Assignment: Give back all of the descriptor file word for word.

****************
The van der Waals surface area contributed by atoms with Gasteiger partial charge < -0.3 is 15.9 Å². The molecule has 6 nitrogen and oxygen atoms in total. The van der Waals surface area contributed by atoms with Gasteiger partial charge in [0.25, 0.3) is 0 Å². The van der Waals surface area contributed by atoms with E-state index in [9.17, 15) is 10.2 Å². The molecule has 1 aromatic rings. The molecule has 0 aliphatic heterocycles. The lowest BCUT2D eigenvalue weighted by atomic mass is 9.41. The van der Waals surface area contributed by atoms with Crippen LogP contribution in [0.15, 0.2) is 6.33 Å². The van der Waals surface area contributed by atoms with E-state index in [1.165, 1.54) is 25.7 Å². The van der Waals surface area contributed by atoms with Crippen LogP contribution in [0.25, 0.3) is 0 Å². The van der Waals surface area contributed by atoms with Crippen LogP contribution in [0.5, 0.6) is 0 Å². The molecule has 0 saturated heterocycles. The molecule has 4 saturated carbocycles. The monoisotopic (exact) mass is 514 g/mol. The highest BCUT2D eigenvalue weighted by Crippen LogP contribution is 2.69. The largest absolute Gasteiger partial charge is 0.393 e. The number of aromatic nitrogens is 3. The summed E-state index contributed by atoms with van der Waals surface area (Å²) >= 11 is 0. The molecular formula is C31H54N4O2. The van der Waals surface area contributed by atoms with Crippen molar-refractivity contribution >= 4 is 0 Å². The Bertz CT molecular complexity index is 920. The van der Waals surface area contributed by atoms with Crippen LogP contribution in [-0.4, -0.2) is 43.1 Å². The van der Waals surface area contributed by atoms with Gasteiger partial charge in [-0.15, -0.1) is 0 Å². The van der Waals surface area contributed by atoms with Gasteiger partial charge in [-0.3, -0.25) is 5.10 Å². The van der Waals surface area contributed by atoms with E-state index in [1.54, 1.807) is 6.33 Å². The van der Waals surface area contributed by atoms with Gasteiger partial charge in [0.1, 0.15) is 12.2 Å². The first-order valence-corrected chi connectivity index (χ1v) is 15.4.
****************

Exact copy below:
The van der Waals surface area contributed by atoms with Gasteiger partial charge < -0.3 is 15.9 Å². The molecule has 6 nitrogen and oxygen atoms in total. The van der Waals surface area contributed by atoms with Gasteiger partial charge in [0.25, 0.3) is 0 Å². The van der Waals surface area contributed by atoms with E-state index in [9.17, 15) is 10.2 Å². The molecule has 1 aromatic rings. The molecule has 0 aliphatic heterocycles. The lowest BCUT2D eigenvalue weighted by atomic mass is 9.41. The van der Waals surface area contributed by atoms with Crippen LogP contribution in [0.15, 0.2) is 6.33 Å². The van der Waals surface area contributed by atoms with E-state index in [1.165, 1.54) is 25.7 Å². The van der Waals surface area contributed by atoms with Crippen LogP contribution in [0.25, 0.3) is 0 Å². The van der Waals surface area contributed by atoms with Crippen LogP contribution in [0.5, 0.6) is 0 Å². The molecule has 0 saturated heterocycles. The molecule has 4 saturated carbocycles. The monoisotopic (exact) mass is 514 g/mol. The highest BCUT2D eigenvalue weighted by Crippen LogP contribution is 2.69. The largest absolute Gasteiger partial charge is 0.393 e. The number of aromatic nitrogens is 3. The summed E-state index contributed by atoms with van der Waals surface area (Å²) >= 11 is 0. The molecular formula is C31H54N4O2. The van der Waals surface area contributed by atoms with Crippen molar-refractivity contribution >= 4 is 0 Å². The Bertz CT molecular complexity index is 920. The van der Waals surface area contributed by atoms with Crippen LogP contribution in [-0.4, -0.2) is 43.1 Å². The van der Waals surface area contributed by atoms with Gasteiger partial charge in [-0.15, -0.1) is 0 Å². The van der Waals surface area contributed by atoms with Gasteiger partial charge in [-0.3, -0.25) is 5.10 Å². The van der Waals surface area contributed by atoms with E-state index in [1.54, 1.807) is 6.33 Å². The van der Waals surface area contributed by atoms with Gasteiger partial charge in [0.1, 0.15) is 12.2 Å². The first-order valence-corrected chi connectivity index (χ1v) is 15.4.